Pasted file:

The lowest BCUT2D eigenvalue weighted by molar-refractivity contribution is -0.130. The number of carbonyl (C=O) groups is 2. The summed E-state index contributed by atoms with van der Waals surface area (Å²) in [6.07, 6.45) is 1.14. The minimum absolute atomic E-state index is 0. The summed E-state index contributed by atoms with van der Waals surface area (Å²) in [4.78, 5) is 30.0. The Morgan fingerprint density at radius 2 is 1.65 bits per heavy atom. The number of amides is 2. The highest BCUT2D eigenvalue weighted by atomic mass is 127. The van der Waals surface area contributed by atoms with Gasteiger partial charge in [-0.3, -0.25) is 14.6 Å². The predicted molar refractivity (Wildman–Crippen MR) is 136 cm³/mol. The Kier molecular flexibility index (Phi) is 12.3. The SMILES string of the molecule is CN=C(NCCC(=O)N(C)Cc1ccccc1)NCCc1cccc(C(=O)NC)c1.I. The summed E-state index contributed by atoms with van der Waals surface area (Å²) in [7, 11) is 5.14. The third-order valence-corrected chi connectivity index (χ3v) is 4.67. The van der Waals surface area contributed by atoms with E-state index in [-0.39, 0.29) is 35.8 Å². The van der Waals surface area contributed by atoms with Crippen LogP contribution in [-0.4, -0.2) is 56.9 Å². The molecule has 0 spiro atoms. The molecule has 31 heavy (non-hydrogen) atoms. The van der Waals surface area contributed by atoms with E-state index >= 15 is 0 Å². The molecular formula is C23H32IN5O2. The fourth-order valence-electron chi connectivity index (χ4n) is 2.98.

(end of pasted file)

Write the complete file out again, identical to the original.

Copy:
The lowest BCUT2D eigenvalue weighted by molar-refractivity contribution is -0.130. The number of carbonyl (C=O) groups is 2. The summed E-state index contributed by atoms with van der Waals surface area (Å²) in [6.07, 6.45) is 1.14. The minimum absolute atomic E-state index is 0. The summed E-state index contributed by atoms with van der Waals surface area (Å²) in [4.78, 5) is 30.0. The Morgan fingerprint density at radius 2 is 1.65 bits per heavy atom. The number of amides is 2. The highest BCUT2D eigenvalue weighted by atomic mass is 127. The van der Waals surface area contributed by atoms with Gasteiger partial charge in [-0.3, -0.25) is 14.6 Å². The predicted molar refractivity (Wildman–Crippen MR) is 136 cm³/mol. The Kier molecular flexibility index (Phi) is 12.3. The SMILES string of the molecule is CN=C(NCCC(=O)N(C)Cc1ccccc1)NCCc1cccc(C(=O)NC)c1.I. The summed E-state index contributed by atoms with van der Waals surface area (Å²) in [7, 11) is 5.14. The third-order valence-corrected chi connectivity index (χ3v) is 4.67. The van der Waals surface area contributed by atoms with E-state index in [-0.39, 0.29) is 35.8 Å². The van der Waals surface area contributed by atoms with Crippen LogP contribution in [-0.4, -0.2) is 56.9 Å². The molecule has 0 spiro atoms. The molecule has 31 heavy (non-hydrogen) atoms. The van der Waals surface area contributed by atoms with E-state index >= 15 is 0 Å². The molecular formula is C23H32IN5O2. The fourth-order valence-electron chi connectivity index (χ4n) is 2.98.